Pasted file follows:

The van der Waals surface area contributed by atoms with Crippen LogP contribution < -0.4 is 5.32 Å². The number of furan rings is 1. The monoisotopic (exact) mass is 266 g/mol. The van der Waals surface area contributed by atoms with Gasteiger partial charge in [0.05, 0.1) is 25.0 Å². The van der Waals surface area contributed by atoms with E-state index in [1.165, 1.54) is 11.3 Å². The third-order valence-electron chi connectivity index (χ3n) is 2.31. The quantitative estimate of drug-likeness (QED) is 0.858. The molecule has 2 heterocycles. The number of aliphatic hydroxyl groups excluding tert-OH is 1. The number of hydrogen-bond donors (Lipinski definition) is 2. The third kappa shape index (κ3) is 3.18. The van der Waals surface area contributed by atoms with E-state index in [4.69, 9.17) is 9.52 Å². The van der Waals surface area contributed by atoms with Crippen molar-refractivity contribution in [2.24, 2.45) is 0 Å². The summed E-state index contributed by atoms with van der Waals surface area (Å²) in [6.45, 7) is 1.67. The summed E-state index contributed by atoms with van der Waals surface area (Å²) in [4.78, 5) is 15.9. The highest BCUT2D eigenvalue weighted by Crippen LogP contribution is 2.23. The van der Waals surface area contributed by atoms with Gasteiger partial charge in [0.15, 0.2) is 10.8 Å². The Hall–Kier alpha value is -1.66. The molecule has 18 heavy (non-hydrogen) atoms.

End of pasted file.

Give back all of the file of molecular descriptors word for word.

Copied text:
The van der Waals surface area contributed by atoms with Crippen LogP contribution < -0.4 is 5.32 Å². The number of furan rings is 1. The monoisotopic (exact) mass is 266 g/mol. The van der Waals surface area contributed by atoms with Gasteiger partial charge in [0.05, 0.1) is 25.0 Å². The van der Waals surface area contributed by atoms with E-state index in [1.165, 1.54) is 11.3 Å². The third-order valence-electron chi connectivity index (χ3n) is 2.31. The quantitative estimate of drug-likeness (QED) is 0.858. The molecule has 2 heterocycles. The number of aliphatic hydroxyl groups excluding tert-OH is 1. The number of hydrogen-bond donors (Lipinski definition) is 2. The third kappa shape index (κ3) is 3.18. The van der Waals surface area contributed by atoms with E-state index in [4.69, 9.17) is 9.52 Å². The van der Waals surface area contributed by atoms with Crippen molar-refractivity contribution in [2.24, 2.45) is 0 Å². The summed E-state index contributed by atoms with van der Waals surface area (Å²) in [6.45, 7) is 1.67. The summed E-state index contributed by atoms with van der Waals surface area (Å²) in [4.78, 5) is 15.9. The highest BCUT2D eigenvalue weighted by Crippen LogP contribution is 2.23. The van der Waals surface area contributed by atoms with Gasteiger partial charge in [0.15, 0.2) is 10.8 Å². The Hall–Kier alpha value is -1.66. The molecule has 18 heavy (non-hydrogen) atoms.